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Tunnel Vision

How cannabis lawyer Paul Josephson scored a front-row seat to a $13B piece of infrastructure

Published in 2022 New Jersey Super Lawyers magazine

If you’re looking for Paul Josephson, check the least likely place for legal precedent—like the ever-evolving world of cannabis law.

“In that space, every legal principle needs to be reexamined, thanks to the federal illegality,” Josephson says. “Take bankruptcy. Because of the illegality, cannabis companies can’t go into bankruptcy court. When you’re striking deals, you’ve got to reconsider, from every angle, how you structure it when those courtroom doors are not even open to you.”

Josephson came to cannabis law after learning state contracts and licensing skills from mentor Clive Cummis, who died in 2010.

Thanks to Cummis’ deep infrastructure work, Josephson spent the ’90s as outside counsel for the New Jersey Turnpike. Then like Cummis, Josephson got into political law, and has spent the last two decades representing gubernatorial campaigns. And when Gov. Phil Murphy pushed legalizing weed, Josephson says he was already in the right place at the right time. 

“When medical marijuana came along in 2009, I represented some applicants in the initial round of licensing, but the real catalyst was when Duane Morris decided years ago to be one of the first AmLaw 100 firms to openly represent plant-touching businesses, like growers and sellers,” Josephson says. “It’s a challenging complication, but we had progressive leadership.”

Josephson’s core work is representing multistate operators in the medical market. But now that recreational use is legal in the state, Josephson anticipates the nuanced work necessary for his clients to break into that market, too. “It’s a busy time,” he says. 

He’s also busy with another legal challenge—this one, 20 years in the making. 

When Gov. Jim McGreevey was elected in 2002, he tapped Josephson as chief of authorities, a position tasked with overseeing the governor’s interest in agencies like the New Jersey Turnpike, The Garden State Parkway and New Jersey Transit. 

“One of McGreevey’s big initiatives was having transportation fixed—inspection, E-ZPass, all of it,” says Josephson.

The crown jewel of the plan was a new rail tunnel into New York—the ARC project. From 2002 to 2009, Josephson says there was a major investment in time and effort on part of New York, New Jersey and Amtrak, until Gov. Chris Christie pulled the plug in 2010 because he thought it was a bad deal for New Jersey.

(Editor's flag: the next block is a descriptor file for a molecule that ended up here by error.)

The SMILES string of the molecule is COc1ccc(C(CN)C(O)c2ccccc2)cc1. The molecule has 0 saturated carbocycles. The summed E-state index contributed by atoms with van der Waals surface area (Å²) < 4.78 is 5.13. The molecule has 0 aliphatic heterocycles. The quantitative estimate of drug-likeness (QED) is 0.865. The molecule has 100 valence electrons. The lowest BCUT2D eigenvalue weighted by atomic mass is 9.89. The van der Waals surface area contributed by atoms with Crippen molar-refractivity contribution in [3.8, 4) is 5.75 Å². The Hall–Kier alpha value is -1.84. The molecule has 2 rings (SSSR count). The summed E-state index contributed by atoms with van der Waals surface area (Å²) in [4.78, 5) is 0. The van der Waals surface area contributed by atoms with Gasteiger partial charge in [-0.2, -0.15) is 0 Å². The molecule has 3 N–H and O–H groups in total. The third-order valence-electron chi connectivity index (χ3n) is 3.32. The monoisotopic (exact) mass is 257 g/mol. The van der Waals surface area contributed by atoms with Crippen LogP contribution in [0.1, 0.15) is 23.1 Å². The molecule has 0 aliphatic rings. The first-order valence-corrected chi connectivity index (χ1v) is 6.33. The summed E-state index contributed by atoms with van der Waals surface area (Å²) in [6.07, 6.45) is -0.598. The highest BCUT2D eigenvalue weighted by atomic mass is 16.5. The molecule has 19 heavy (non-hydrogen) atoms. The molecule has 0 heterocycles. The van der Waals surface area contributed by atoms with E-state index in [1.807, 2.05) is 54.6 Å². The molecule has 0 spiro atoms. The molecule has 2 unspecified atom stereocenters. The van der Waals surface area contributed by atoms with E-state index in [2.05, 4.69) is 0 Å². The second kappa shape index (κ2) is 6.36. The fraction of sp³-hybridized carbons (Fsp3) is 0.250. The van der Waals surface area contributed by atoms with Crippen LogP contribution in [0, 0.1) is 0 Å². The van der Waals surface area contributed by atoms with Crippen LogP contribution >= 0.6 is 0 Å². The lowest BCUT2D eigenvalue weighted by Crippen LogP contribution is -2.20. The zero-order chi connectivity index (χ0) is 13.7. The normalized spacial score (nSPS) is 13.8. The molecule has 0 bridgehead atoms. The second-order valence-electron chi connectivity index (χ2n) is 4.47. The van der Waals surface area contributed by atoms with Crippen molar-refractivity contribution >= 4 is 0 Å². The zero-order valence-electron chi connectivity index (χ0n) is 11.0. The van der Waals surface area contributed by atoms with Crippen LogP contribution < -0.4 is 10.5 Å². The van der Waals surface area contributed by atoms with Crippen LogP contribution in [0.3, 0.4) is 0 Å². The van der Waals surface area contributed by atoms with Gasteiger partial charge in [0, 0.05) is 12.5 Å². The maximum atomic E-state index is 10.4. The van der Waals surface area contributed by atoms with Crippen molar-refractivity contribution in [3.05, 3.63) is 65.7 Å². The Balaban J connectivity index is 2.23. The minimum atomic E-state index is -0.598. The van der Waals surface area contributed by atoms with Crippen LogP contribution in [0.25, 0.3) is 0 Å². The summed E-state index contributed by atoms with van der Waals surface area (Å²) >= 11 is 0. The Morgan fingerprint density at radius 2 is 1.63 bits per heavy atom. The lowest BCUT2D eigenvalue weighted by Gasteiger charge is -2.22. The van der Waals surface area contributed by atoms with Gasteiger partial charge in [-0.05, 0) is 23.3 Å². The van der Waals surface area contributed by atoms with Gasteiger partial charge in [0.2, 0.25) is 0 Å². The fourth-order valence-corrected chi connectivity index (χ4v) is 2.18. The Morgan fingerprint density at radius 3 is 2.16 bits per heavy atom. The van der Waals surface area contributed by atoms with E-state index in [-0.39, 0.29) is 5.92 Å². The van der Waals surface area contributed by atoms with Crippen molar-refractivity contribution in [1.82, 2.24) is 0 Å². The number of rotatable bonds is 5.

Amtrak kept the plans alive under a new name: The Gateway Project. And When Gov. Murphy was elected, he resurrected the state’s involvement. “The biggest piece was the new New York tunnel, but also fixing our current rail tunnel, which is older than The Titanic,” says Josephson, who was brought back into the fold due an “intimate knowledge” of bi-state agencies and multistate RFPs. He quickly ran into an interesting legal problem. 

“We realized we needed to create a completely new entity that could take on Gateway because it was so massive,” he says. “Duane Morris and I were selected to create and serve as counsel for this thing, which was initially a nonprofit formed by New York, New Jersey and Amtrak. It was an unusual nonprofit for which there wasn’t much precedent. It’s very bespoke work.”

The nonprofit only lasted until the Trump administration. “We had the nonprofit to pursue the project and get funding, but Trump’s administration said, ‘You can’t have a nonprofit receive billions of dollars,’” Josephson says. “‘It has to be an actual government entity.’”

So it was back to the drawing board. This time, a bi-state government agency called The Gateway Development Commission was formed. The commission and its board involve several firms and attorneys—“very much a team effort,” Josephson says. “It’s kind of like a bi-state authority with New Jersey and New York, but also not; made more unique because we let Amtrak in, which is its own political animal.”

With a price of $13 billion, Josephson knew the project wasn’t going to be an easy sell.

“The best news New Jersey and New York got was that ‘Amtrak Joe’ was elected president,” he says. “Unlike the former president, who I thought acted foolishly as a former New York real estate developer who couldn’t see the value in this infrastructure, Biden has sent this full-speed ahead, with bills being passed to free up federal dollars. I’ve been with this project for 20 years, and I’ve always said, one way or another, we’re going to get this thing built. Now it looks like we might break ground in the next year.”

Early in his career, Josephson had considered a job with the Department of Transportation. Does he regret not taking it?

“I often wondered, ‘Should I be a D.C. attorney or a New Jersey attorney?” Josephson says. “I had a conversation with Bob Bauer before he was counsel to [President Barack] Obama, and he said, ‘Do good stuff at home. D.C. isn’t going anywhere,’” Josephson says. “He was right. Being able to be on the ground here and see stuff get done … my kids that were born when I was in state government are now starting to drive and see things we did 10 to 20 years ago. It’s the coolest thing in the world.”

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